Isle of Wight to have coastal access at last2 min read

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We are delighted that the government has today (10 July) announced that the Isle of Wight will be included in the coastal-access provisions of Marine and Coastal Access Act 2009. The Act excludes from the coastal access process any island from which it is not possible to walk from the mainland. Such islands must be included by a special order.*

IoW coast path

The Department for Environment, Food and Rural Affairs consulted on this in July 2012 and again in December 2013. On both occasions there was overwhelming support for an order to include the Isle of Wight in the scheme. Now it has resolved to make an order and agreed that Natural England should continue with its current priorities for coastal access up to 2020/21 and plan to include the Isle of Wight thereafter. We responded to both consultations, urging the minister to make the order to include the Island.

Says Kate Ashbrook, our general secretary: ‘We have waited a long time for this result but it has been worth it. We are delighted that we now have the promise of access around the Island’s 70 miles of coast. Currently walkers are forced inland on about 25 miles which is off-putting and unpleasant for residents and visitors. We need to secure a truly coastal route with adjoining access land so that walking around the island is pure pleasure.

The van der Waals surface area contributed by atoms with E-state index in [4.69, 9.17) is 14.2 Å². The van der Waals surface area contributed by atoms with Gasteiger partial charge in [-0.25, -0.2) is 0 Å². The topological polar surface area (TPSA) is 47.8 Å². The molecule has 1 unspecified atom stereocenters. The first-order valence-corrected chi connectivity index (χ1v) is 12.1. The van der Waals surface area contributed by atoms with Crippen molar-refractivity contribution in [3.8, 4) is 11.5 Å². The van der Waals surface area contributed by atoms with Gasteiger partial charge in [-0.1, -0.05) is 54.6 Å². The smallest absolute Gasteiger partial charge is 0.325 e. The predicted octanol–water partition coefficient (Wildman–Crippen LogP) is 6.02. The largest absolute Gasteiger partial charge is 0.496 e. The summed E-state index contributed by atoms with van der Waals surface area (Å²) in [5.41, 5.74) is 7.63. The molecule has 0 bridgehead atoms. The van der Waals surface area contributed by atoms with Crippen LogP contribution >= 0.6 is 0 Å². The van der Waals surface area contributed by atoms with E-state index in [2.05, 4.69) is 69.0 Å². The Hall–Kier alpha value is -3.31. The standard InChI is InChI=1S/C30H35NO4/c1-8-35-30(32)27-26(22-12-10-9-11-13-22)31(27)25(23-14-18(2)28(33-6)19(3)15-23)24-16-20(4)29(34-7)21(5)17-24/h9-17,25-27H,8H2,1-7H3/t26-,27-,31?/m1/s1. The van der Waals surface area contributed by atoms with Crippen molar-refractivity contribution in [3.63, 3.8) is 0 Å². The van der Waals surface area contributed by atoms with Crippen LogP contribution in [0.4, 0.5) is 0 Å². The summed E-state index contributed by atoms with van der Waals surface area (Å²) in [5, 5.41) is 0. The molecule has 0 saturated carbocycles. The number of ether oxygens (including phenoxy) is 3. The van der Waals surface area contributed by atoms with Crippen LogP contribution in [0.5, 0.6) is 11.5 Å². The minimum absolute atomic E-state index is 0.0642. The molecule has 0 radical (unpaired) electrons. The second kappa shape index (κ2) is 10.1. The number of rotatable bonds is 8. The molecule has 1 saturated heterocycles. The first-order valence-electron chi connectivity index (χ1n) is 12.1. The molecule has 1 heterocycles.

‘Coastal access will undoubtedly boost the Island’s economy too. For example, the Wales Coast Path, which was opened in May 2012, has in a 12-month period, generated more than £32 million for the local economy.

‘We give credit to the Ramblers and its Isle of Wight Area who have campaigned ceaselessly to achieve this on behalf of us all.’

Note
* The Marine and Coastal Access Act 2009 requires Natural England to establish a coastal path with adjoining accessible land (spreading room) where people may exercise rights of access, to explore, rest or picnic for example.

An order can be made to include an island on the grounds that ‘the coast of the island is of sufficient length to enable the establishment of one or more long-distance routes along its length capable of affording the public an extensive journey on foot’ (section 300(5) of the 2009 act).

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